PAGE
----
27 Jan 2023 - tsp
Last update 27 Jan 2023
TL;DR In theory one can just put any JupyterLab installation behind any HTTP authentication based authenticating reverse proxy. But since Jupyter passes the internal token to all XML HTTP Requests it leaks the given token - and replaces and HTTP basic or digest authentication information during XHR requests. This means one either has to match the shared persistent token (that’s also leaked to all users - they could use this token to access all content on the Jupyter notebook) - so this might be no solution at all depending on the environment those notebooks are used.
So since I had to setup a JupyterLab instance at work and we
required a proxied setup - that means we wanted to run the Jupyter instance behind
a reverse proxy that would handle SSL termination, validation of requests, load balancing
and authentication - and since it turned out to be not as straight forward as one would
like to I decided to write this short summary about the usage of
haproxy in front
JupyterLab. The work relation is also the reason why in this blog article
all actions will be described for Manjaro Linux as well as my personal all time favorite
Unixoid operating system - FreeBSD.
Note that there currently is a problem with the way how JupyterLab handles authentication with their XML HTTP requests so this solution leaks the authentication token that is constant over all time and shared by all users to authenticated users. This token in exchange can be used to perform arbitrary requests on the JupyterLab instance - one can see that by design JupyterLab is not a multiuser solution. This means that it looks like users get their own custom username and password combination but they are still able to fetch a universal authentication token and perform actions using this token even when one has removed their user accounts. This has to be fixed in JupyterLab though, there is no way to do this on the proxy (and as far as the bugtracker history goes I don’t think there is a huge intent to fix this).
The first step is the installation of the proxy server. In this case
has been used. This is an open reverse proxy used for load balancing for HTTP over TCP
On FreeBSD the simplest way to install
haproxy is the package manager
$ sudo pkg install haproxy
One could also install using ports:
# cd /usr/ports/net/haproxy # make install clean
haproxy system wide as well as the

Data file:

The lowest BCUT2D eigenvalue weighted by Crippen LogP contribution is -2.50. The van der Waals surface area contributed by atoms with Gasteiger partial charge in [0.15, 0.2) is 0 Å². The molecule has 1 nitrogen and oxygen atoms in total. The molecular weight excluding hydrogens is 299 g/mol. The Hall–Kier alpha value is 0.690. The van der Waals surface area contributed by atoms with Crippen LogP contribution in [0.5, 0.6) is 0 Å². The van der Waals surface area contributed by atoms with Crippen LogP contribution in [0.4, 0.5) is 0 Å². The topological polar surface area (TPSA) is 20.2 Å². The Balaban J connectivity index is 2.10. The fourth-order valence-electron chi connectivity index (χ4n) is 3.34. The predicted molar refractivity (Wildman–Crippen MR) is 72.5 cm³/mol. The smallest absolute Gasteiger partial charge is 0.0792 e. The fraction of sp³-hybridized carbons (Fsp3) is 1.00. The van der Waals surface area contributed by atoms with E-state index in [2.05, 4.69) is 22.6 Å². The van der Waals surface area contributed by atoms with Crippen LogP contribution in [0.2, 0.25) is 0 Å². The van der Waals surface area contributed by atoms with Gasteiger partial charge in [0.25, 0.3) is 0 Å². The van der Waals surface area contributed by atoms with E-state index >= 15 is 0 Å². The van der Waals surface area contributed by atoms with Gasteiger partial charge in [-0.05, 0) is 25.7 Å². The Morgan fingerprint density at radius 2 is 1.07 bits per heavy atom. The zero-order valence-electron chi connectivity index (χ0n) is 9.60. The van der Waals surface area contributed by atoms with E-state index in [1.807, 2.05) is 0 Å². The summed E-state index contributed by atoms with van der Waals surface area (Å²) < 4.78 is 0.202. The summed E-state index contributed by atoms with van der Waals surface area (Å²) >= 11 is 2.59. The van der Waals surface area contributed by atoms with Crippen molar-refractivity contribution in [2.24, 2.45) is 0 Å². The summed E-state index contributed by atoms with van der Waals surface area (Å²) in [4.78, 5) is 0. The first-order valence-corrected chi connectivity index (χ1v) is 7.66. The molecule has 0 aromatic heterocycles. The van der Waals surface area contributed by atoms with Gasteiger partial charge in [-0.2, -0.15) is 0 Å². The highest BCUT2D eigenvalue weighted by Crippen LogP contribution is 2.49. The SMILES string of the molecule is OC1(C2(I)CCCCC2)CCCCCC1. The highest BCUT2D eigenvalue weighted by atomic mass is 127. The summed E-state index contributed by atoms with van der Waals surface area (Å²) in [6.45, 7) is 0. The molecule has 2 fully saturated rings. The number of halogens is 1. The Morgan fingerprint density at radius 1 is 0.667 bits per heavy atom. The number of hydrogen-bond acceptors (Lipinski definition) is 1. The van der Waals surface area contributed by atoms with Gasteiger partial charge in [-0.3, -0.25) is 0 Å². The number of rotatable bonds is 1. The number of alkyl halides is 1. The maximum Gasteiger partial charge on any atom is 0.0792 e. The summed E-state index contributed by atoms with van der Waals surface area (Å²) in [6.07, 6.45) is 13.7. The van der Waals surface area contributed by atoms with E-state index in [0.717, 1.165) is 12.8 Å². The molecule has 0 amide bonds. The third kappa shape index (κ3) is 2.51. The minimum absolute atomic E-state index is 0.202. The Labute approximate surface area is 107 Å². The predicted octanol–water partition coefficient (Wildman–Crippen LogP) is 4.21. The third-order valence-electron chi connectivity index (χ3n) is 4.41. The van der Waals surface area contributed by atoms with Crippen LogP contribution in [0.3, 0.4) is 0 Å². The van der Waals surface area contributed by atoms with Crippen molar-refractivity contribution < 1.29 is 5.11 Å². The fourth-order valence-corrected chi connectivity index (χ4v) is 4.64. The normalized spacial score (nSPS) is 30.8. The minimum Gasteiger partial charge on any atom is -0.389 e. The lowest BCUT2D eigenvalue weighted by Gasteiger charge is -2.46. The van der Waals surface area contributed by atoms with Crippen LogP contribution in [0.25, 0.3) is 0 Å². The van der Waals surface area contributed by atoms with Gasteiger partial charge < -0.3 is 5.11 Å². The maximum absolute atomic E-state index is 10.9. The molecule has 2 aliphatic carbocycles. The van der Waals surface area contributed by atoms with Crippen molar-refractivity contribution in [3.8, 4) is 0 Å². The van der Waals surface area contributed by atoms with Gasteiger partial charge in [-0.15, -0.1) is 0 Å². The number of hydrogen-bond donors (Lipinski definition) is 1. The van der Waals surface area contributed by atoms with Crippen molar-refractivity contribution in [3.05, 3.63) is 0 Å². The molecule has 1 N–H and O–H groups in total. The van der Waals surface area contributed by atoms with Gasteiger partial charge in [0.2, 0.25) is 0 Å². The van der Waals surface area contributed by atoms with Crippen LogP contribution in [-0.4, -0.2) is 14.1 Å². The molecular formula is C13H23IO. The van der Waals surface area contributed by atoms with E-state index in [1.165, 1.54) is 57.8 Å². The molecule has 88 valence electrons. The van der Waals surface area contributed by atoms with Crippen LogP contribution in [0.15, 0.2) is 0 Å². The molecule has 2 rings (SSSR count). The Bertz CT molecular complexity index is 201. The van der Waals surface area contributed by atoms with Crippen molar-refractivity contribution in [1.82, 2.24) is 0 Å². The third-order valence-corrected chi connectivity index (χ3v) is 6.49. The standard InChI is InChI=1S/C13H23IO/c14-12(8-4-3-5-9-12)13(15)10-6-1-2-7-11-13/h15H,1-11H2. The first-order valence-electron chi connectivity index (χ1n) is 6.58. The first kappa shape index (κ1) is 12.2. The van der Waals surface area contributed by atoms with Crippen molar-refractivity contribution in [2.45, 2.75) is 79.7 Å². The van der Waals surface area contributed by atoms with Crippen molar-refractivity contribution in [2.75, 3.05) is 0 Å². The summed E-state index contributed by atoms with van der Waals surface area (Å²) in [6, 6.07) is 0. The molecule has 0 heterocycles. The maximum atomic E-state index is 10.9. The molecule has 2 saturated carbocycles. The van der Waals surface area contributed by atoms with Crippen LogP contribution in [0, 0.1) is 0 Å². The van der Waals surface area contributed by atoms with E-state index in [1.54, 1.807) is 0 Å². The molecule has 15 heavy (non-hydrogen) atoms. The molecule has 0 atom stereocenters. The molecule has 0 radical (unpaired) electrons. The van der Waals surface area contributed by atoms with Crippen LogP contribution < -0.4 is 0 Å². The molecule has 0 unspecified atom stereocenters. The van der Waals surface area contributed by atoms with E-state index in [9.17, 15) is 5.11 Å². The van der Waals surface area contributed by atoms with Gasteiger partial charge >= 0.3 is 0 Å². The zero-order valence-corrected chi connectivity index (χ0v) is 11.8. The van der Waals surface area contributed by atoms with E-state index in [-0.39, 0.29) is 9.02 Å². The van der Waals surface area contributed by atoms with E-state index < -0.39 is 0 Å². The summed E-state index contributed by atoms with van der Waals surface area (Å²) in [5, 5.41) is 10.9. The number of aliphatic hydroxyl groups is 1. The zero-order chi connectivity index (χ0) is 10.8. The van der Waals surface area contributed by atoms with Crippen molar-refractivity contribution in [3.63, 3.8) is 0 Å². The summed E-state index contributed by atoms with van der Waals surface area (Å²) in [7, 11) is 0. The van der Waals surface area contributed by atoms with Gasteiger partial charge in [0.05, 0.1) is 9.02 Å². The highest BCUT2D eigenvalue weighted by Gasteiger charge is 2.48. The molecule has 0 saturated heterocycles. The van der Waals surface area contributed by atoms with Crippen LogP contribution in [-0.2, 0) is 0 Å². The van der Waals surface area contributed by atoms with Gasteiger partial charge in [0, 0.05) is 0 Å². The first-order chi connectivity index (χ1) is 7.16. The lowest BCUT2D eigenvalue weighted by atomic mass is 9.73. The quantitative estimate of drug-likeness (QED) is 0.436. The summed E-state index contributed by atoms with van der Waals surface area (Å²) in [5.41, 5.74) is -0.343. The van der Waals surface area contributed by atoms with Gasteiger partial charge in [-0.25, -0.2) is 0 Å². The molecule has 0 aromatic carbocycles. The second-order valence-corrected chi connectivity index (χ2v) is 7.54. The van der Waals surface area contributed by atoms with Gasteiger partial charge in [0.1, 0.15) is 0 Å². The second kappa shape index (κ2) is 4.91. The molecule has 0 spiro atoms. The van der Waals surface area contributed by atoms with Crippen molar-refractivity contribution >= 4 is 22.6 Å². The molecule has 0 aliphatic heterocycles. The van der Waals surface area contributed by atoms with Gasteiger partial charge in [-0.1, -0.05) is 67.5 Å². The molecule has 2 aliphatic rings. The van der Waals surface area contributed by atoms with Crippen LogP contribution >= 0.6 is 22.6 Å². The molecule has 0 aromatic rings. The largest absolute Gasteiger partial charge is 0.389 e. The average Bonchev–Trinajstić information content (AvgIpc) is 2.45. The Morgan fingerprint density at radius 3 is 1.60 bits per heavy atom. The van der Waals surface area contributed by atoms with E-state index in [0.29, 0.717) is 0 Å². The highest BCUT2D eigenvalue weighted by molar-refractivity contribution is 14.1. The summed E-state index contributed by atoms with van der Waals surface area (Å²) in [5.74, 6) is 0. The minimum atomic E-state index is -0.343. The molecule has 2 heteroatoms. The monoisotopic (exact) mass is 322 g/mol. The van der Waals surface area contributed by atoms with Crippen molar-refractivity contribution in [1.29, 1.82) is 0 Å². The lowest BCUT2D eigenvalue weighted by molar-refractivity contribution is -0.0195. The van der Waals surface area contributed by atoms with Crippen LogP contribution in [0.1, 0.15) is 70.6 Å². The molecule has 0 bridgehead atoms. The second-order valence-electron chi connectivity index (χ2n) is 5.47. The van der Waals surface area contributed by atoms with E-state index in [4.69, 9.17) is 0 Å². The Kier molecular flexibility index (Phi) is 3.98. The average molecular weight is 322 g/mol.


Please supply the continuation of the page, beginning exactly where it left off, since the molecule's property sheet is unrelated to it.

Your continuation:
rc.init startup script
/usr/local/etc/rc.d/haproxy. To launch
haproxy on boot one can add
/etc/rc.conf. Starting and stopping works as usual for a FreeBSD application:
The simplest way to install
haproxy on Manjaro is via the
sudo pamac install haproxy
haproxy system wide as well as the
systemd startup files
haproxy on boot. The configuration file is created
haproxy on boot one has to enable it using
sudo systemctl enable haproxy
Starting, restarting and stopping can be done using
systemctl start haproxy
systemctl stop haproxy
systemctl restart haproxy
Since one usually wants to expose JupyterLab to the public using SSL one has to either generate a self signed certificate as shown below or use some kind of certificate deployment mechanism (I personally use acme.sh with DNS-01 method and some custom distribution mechanism from the certificate bot machine).
To generate a self signed certificate for internal use or testing one can use OpenSSL:
openssl genrsa -out selfsigned.key 1024 openssl req -new -key selfsigned.key -out selfsigned.csr openssl x509 -req -days 365 -in selfsigned.csr -signkey selfsigned.key -out selfsigned.crt cat selfsigned.crt selfsigned.key > selfsigned.pem
The PEM file including key and certificate is best stored in the same location as
the configuration file (
/usr/local/etc/haproxy/ssl.pem for FreeBSD
/etc/haproxy/ssl.pem for Manjaro Linux).
The next step is frontend, backend and user configuration. This is done in the
haproxy configuration file (FreeBSD:
globalsection looks different on Linux and FreeBSD since FreeBSD sets users,
chroot and logging as well as pidfile and daemon operation in it’s
while Manjaro does not. For FreeBSD the following global section is sufficient:
global daemon maxconn 20000
For Manjaro the following could be used:
global maxconn 20000 log 127.0.0.1 local0 user haproxy chroot /usr/share/haproxy pidfile /run/haproxy.pid daemon
The next section is the user configuration. When one stores the user database directly
inside the configuration file one will use hashed passwords. Those are generated by the
command in the shell (this can be installed on Manjaro using the
whois package for example).
userlist examplerealm user exampleuser password $y$j....
The user entry always starts with
user followed by a username, the string
that an hashed password is going to follow. One can add one user a line.